Middle reliever highlight videos are not exactly a hot internet commodity, but here’s a short look at Sipp’s split-finger fastball in action:
Sipp improved the last two years because he changed as a pitcher. Whether the improved performance is sustainable long-term remains to be seen, but, for now, all we need to understand the success is not a fluke. He added a new pitch and it changed his profile.
Sipp had Tommy John surgery back in July 2007 but has been healthy since. No DL stints, no day-to-day injuries, nothing. The elbow reconstruction is the only significant injury of his career. (He did miss three weeks with an oblique strain in 2006, which … whatever.) By 32-year-old journeyman reliever standards, Sipp’s medical history is about as clean as you’re going to find.
Well, if there’s one thing we’ve learned this offseason, it’s that teams have a lot of money to spend. Contracts have been larger than projected in general, and that includes free agent relievers. For information purposes, here are Sipp’s various contract estimates (he didn’t receive a qualifying offer, so there’s no draft pick attached):
For what it’s worth, Jerry Crasnick reported yesterday that Sipp is looking for three years and $5M to $6M annually. That’s basically Zach Duke (three years, $15M) and Boone Logan (three years, $16.5M) money, and hey, maybe those are cautionary tales. Duke and Logan have been pretty terrible since signing their big free agent deals, and similar to Sipp, Duke had a tangible explanation for his sudden success because he reinvented himself as a side-armer.
The free agent bullpen market was pretty weak coming into the offseason and most of the top guys have already come off the board. Darren O’Day received four years and $32M. Joakim Soria got three years and $25M. Mark Lowe got two years and $13M. Heck, Ryan Madson got three years and $22M despite not pitching at all from 2012-14 due to an ugly medical history.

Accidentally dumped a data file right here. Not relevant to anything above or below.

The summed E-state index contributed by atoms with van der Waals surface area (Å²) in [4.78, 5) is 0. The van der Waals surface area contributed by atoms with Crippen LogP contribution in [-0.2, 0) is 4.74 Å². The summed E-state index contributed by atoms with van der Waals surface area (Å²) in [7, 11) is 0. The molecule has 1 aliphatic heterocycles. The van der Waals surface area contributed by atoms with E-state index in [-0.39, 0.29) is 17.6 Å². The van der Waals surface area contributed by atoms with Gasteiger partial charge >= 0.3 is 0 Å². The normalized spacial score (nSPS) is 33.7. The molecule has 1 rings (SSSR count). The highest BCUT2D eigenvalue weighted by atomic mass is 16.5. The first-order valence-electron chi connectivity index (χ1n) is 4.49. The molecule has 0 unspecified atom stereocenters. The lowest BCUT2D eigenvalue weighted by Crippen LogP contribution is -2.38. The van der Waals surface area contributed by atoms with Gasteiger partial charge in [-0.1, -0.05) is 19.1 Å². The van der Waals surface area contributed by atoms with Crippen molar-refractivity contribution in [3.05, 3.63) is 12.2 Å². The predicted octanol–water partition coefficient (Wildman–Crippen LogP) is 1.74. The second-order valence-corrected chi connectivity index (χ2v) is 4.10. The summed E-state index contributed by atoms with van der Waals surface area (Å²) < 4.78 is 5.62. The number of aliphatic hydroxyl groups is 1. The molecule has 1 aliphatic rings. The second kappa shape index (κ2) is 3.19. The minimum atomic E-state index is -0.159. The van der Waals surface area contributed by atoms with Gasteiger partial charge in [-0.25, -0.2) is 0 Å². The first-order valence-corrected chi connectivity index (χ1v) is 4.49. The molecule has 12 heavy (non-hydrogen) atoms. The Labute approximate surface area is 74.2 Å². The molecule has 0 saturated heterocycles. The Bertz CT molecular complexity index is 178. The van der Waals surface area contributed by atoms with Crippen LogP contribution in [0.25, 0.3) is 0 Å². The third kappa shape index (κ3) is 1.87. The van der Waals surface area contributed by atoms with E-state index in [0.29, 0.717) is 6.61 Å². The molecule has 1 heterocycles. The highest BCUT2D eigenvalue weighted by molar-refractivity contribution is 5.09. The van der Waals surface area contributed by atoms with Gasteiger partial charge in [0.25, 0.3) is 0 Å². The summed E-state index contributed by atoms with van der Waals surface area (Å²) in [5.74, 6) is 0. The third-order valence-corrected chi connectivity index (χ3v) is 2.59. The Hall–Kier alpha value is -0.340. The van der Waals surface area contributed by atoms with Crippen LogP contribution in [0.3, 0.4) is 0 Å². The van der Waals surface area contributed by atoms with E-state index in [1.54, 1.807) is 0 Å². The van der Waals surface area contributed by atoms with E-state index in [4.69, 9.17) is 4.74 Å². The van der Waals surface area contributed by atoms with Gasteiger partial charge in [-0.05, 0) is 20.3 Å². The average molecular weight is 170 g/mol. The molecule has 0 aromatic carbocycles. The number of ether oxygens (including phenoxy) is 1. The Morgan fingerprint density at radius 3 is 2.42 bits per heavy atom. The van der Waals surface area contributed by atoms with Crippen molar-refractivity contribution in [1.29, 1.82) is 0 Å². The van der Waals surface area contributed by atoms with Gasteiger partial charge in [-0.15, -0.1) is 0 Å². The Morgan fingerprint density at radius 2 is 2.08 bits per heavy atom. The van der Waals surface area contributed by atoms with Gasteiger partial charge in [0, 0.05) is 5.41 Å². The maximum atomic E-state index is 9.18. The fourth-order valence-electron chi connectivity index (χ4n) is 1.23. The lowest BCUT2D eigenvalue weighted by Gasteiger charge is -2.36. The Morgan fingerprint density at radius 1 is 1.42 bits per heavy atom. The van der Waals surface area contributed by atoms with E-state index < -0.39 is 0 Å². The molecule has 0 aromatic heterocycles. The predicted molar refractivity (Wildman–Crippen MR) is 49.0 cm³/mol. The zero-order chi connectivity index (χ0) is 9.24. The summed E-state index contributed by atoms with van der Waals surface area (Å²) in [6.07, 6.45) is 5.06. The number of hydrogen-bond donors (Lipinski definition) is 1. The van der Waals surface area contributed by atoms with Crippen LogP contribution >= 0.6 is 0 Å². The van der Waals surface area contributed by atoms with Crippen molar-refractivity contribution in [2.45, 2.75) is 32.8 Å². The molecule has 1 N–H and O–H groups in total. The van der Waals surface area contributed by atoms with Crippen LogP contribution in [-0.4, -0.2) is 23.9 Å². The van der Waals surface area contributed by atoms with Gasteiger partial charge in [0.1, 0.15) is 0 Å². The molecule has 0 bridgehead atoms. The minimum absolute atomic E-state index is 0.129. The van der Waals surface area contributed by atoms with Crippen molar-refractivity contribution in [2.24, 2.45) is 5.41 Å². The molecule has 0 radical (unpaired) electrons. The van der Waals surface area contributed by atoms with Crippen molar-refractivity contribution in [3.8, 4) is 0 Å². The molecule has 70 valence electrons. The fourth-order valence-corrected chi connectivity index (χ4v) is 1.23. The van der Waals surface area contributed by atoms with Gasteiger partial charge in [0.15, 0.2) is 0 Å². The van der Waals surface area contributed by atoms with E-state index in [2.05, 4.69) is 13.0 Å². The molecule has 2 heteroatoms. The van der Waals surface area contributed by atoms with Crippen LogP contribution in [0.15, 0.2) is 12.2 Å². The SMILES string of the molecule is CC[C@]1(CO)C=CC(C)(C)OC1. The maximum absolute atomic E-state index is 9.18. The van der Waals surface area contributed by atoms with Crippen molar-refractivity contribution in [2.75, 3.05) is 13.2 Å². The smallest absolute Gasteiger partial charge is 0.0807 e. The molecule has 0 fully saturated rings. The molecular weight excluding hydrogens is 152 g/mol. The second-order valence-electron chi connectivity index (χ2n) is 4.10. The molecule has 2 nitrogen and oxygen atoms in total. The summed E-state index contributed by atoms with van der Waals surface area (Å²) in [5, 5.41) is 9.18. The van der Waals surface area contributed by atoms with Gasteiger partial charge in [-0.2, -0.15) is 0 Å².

When I saw Sipp wanted only three years at $5M or $6M per year, it stood out to me as a bargain in this market. I thought Sipp was undervalued a bit coming into the offseason, but man, seeing those reliever contracts makes his asking price really seem like a good deal to me. The splitter explains his sudden success and he’s done it two years in a row now. This wasn’t a one-year blip. He did it in 2014 and did it again 2015 as he continued to emphasize the splitter.
The Yankees may not have much money to spend this offseason, but it appears Sipp can provide some real bang for the buck. Forget the left-handed thing. He’s a setup man caliber reliever capable of throwing full innings. He can provide additional bullpen depth and also help cushion the blow if the Yankees do indeed decide to trade Andrew Miller at some point. There’s always room in the bullpen for another good reliever anyway.
I can understand why anyone would be skeptical of Sipp going forward, especially since he’s not young, though I am a believer in the splitter and his ability to sustain his 2014-15 success going forward. It’s risky. No doubt about it. All reliever contracts are. Sipp does strike me as a great value play at his asking price though. Extra bullpen depth to help protect against a rotation littered with health concerns may not be a bad way for the Yankees to use their limited dollars.